Back in the before times, TPM’s office was conveniently located a few short blocks away from Barnes and Noble. A glorious thing! Floors upon floors of books. Before you knew it your lunch hour is done and you had to grab your spoils and go. It was both a blessing and a curse — for me at least.
Joe, TPM’s Publisher, and I sometimes talked about how we restrict ourselves from earthly indulgences like food, shopping, etc. But books are another story. Books are the one thing that you should always just buy, buy buy (or rent, rent, rent, but buying is essential during a pandemic when the NYPL is inaccessible at best).
All this is to say, I buy far too many books to read in a timely fashion. Right now I can see my bedside table is covered in a stack of three books, all eagerly awaiting my attention. I feel bad, overindulgent. But then I walk to my local bookshop and find something new and exciting, and $20 later, I have a new fling in my life — probably an overpriced hardcover who in a week’s time will have tears in the book jacket and a spine so broken it’s reminiscent of a five-year overdue library book.
I can’t be the only person who does this. There’s just so much good content out there! So many books, so little time, how could you ever hope to read them all.
TPM is a company of readers, go figure, and we are all sharing our to-read list this month — whether it was a gift we received over the holidays or that one book that sits on our shelves taunting us. We’d love to hear from you too! Make sure to comment below with some of the books you have and are just waiting for the perfect moment to get to. You can always purchase any of the books below by visiting our TPM Bookshop profile page. Be sure to check back again next month for some new staff reading recommendations, and if you’ve missed any, you can find all of our reading lists here. Happy reading!
Matt Shuham, Reporter
The Taming of the American Crowd: From Stamp Riots to Shopping Sprees by Al Sandine
“I bought this book used in the final weeks of my senior year of college. In the years since, it’s mocked me from the shelf: ‘You’re going to need me someday, and you’re only 40 pages in!’ Well, the book was right, I need it. Crowd dynamics — their unconscious decisions, the neighborhood-dependent police response — have always interested me, and Sandine does the work of putting the American scene in proper context. He writes: ‘Refined for popular consumption, reduced to a patriotic melee or two (the Boston Massacre, the famous tea party), the riotous underside of American history is like an ingredient on a food product known only by its inclusion in the tiny print on the side of a can or carton.'”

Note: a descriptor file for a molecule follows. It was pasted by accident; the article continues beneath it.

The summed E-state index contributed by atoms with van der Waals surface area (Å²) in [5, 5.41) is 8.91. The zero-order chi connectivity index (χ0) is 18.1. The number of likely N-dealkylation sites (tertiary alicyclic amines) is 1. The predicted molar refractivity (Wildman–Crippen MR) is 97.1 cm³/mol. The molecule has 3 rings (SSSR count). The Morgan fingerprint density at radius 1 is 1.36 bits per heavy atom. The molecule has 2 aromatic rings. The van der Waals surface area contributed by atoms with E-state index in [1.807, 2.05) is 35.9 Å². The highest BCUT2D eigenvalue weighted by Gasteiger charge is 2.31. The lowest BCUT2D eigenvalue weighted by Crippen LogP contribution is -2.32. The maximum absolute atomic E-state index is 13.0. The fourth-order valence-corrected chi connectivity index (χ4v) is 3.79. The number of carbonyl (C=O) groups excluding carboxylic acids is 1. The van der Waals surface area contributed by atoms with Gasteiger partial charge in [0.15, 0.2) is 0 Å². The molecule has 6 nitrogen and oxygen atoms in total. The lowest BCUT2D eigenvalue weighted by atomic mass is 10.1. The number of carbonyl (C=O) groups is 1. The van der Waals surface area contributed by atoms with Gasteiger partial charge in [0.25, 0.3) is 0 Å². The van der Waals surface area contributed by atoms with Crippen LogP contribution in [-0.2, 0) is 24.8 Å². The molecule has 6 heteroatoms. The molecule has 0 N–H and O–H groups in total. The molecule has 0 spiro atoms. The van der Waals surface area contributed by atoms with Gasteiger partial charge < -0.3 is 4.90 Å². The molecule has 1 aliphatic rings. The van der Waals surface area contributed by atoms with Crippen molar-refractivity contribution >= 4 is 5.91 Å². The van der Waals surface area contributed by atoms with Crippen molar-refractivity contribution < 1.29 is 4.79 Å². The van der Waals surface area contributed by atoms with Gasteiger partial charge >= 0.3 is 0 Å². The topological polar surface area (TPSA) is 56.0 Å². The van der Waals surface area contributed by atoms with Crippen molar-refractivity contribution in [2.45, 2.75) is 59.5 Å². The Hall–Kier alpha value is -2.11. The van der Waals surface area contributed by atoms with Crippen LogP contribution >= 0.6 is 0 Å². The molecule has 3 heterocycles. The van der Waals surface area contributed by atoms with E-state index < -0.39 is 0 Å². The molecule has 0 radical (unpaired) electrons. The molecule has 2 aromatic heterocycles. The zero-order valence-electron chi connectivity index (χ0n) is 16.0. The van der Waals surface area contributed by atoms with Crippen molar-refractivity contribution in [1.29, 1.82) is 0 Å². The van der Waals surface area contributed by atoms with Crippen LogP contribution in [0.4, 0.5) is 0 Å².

Christine Frapech, Senior Designer
The Leopard by Giuseppe Di Lampedusa
“Joe Ragazzo gave it to the publishing team years ago as a holiday gift. I just recently dusted it off for some light reading. It’s never too late to read a gifted book!”
Derick Dirmaier, Head of Product
Godel, Escher, Bach: An Eternal Golden Braid by Douglas R. Hofstadter
“Gödel, Escher, Bach is the ultimate one for me. Been carrying that book around for going on 2 decades. One day though, one day”
Nicole Lafond, Special Projects Editor
Citizen: An American Lyric by Claudia Rankine
“I know I’m about seven years behind, but ‘Citizen’ is next on my list. I bought it using Christmas money from my very sweet, but very conservative grandmother. I finished ‘The New Jim Crow’ this summer and ‘Citizen’ seemed like the perfect follow-up. Can’t wait to dig in.”
Joe Ragazzo, Publisher
Satantango by László Krasznahorkai
“I don’t actually know what Satantango is about, and I don’t plan on finding out before I read it. My cousin Nick and I often send each other books that we think the other would enjoy. This year, he sent me ‘The Wake’ by Paul Kingsnorth and ‘Harvest’ by Jim Croce. (Both were phenomenal and I highly recommend). Satantango has a cool name, an awesome cover, and won the Man Booker International Prize in 2015. My assumption based on knowing my cousin is that it probably pushes the limits of narrative fiction. Not quite avante garde, but not ‘typical.’ He also knows I like books where gods interact with humans. So maybe Satan is in the book (as was the case in ‘Master and Margarita,’ which Nick gave me a few years ago). Anyway, give people books. It will make them happy and make you happy as well.”
Jackie Wilhelm, Associate Publisher
The Romanovs: 1613-1918 by Simon Sebag Montefiore
“The saddest part is I actually got maybe a third of the way through the book at one point a few years back when I first bought the book and then nothing! It sits on my bookshelf with its lovely blue book jacket waiting. It’s a very patient book! The darkly tragic end of the Romanov dynasty is incredibly compelling and Montefiore does an excellent job weaving the tale of the bloodline from beginning to end without shying away from the horrific injustices done throughout their time in power.”
TPM partners with Bookshop, a non-profit bookseller whose objective is to help independent bookstores survive. TPM and independent bookstores both earn a small percentage of revenue for each book sold. You can learn more about Bookshop here, and on this episode of the Josh Marshall podcast.